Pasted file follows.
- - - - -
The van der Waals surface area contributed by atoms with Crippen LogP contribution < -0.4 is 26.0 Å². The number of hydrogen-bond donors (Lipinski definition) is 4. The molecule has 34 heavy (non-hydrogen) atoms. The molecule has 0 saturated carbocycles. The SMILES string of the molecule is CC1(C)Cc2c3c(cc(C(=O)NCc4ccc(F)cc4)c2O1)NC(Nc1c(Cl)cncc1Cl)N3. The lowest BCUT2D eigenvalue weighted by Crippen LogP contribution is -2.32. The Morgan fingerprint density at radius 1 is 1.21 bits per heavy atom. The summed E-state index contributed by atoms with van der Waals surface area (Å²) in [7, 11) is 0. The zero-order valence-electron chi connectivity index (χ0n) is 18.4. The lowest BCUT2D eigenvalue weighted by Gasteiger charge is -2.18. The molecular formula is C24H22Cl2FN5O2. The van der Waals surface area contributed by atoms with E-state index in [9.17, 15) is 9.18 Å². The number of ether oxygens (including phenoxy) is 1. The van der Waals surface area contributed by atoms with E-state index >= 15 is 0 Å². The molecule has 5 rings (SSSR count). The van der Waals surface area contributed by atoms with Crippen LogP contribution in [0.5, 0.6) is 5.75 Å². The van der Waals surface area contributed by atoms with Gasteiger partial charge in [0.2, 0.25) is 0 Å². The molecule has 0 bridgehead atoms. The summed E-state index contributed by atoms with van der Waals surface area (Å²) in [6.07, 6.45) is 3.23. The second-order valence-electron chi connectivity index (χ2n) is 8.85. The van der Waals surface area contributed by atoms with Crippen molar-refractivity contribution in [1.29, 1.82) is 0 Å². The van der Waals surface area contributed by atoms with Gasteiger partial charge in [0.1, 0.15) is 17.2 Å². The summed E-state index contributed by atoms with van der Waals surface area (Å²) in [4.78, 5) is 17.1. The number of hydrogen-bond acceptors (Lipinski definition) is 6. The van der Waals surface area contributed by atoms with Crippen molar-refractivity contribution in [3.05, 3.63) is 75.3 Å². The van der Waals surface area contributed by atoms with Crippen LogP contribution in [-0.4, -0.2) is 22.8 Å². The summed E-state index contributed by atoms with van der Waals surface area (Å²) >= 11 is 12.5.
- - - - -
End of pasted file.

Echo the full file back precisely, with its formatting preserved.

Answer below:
The van der Waals surface area contributed by atoms with Crippen LogP contribution < -0.4 is 26.0 Å². The number of hydrogen-bond donors (Lipinski definition) is 4. The molecule has 34 heavy (non-hydrogen) atoms. The molecule has 0 saturated carbocycles. The SMILES string of the molecule is CC1(C)Cc2c3c(cc(C(=O)NCc4ccc(F)cc4)c2O1)NC(Nc1c(Cl)cncc1Cl)N3. The lowest BCUT2D eigenvalue weighted by Crippen LogP contribution is -2.32. The Morgan fingerprint density at radius 1 is 1.21 bits per heavy atom. The summed E-state index contributed by atoms with van der Waals surface area (Å²) in [7, 11) is 0. The zero-order valence-electron chi connectivity index (χ0n) is 18.4. The lowest BCUT2D eigenvalue weighted by Gasteiger charge is -2.18. The molecular formula is C24H22Cl2FN5O2. The van der Waals surface area contributed by atoms with E-state index in [9.17, 15) is 9.18 Å². The number of ether oxygens (including phenoxy) is 1. The van der Waals surface area contributed by atoms with E-state index >= 15 is 0 Å². The molecule has 5 rings (SSSR count). The van der Waals surface area contributed by atoms with Crippen LogP contribution in [0.5, 0.6) is 5.75 Å². The van der Waals surface area contributed by atoms with Gasteiger partial charge in [0.2, 0.25) is 0 Å². The molecule has 0 bridgehead atoms. The summed E-state index contributed by atoms with van der Waals surface area (Å²) in [6.07, 6.45) is 3.23. The second-order valence-electron chi connectivity index (χ2n) is 8.85. The van der Waals surface area contributed by atoms with Crippen molar-refractivity contribution in [1.29, 1.82) is 0 Å². The van der Waals surface area contributed by atoms with Gasteiger partial charge in [0.1, 0.15) is 17.2 Å². The summed E-state index contributed by atoms with van der Waals surface area (Å²) in [4.78, 5) is 17.1. The number of hydrogen-bond acceptors (Lipinski definition) is 6. The van der Waals surface area contributed by atoms with Crippen molar-refractivity contribution in [3.05, 3.63) is 75.3 Å². The van der Waals surface area contributed by atoms with Crippen LogP contribution in [-0.4, -0.2) is 22.8 Å². The summed E-state index contributed by atoms with van der Waals surface area (Å²) >= 11 is 12.5.